```

Below is a visualization of this process happening on some arbitrary heap.

Before we move on, I want to mention that both of these procedures run in O(log(n)) time (because they get run once per layer of the tree).

These are actually super simple to implement now that we have the sink and swim procedures. This is also where the size variable that I mentioned earlier comes into play.

Pop:

```
1. Swap A[1] with A[size]
2. Decrease size by one
3. sink(1)
4. (optional) return A[size+1] (which is the same thing as the A[1] from the start)
```

Insert:

```
1. Increase size by one
2. Set A[size] to the number
3. swim(size)
```

If just reading the pseudocode doesn't do it for you, look at this diagram: We can now see that after all of this work, we have implemented a binary heap and can move on to the last step before implementing heapsort. We now have a significantly faster way of accessing and moving the max number (remember, it runs in log(n) time). If only converting from an arbitrary array to a binary heap was fast. What if it is?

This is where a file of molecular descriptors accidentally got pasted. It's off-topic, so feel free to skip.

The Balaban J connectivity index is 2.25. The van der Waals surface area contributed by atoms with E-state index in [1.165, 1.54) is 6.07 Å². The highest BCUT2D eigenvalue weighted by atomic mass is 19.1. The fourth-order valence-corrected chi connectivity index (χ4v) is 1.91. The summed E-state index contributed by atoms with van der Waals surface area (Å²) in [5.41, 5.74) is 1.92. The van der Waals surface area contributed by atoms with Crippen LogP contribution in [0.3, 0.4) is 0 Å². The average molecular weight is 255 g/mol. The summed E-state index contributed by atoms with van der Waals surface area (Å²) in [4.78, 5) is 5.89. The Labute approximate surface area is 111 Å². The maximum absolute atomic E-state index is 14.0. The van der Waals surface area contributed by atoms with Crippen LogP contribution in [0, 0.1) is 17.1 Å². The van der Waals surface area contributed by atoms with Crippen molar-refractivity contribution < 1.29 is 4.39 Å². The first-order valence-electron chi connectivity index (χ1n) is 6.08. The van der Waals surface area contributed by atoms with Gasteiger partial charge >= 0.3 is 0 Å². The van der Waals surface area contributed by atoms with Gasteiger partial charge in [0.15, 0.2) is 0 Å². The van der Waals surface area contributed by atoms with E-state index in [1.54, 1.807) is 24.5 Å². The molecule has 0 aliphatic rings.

This is going to be a really short section, but there's one small wrinkle in how this is done that I think is fascinating.

If I asked you right now, off the top of your head, how to turn an arbitrary array with a binary heap, you could probably come up with the following:

```
1. Create binary heap with enough allocated memory to store the array and set size to 0
2. Run our insert procedure for every element of the input array
```

That not only works, it also runs in O(nlog(n)) time. But we can we do better? Of course we can. With a little bit more thought, you might realize that you don't even need to allocate more memory. You already have an array of the perfect size. You could for instance do:

```
for index in n
swim(index)
```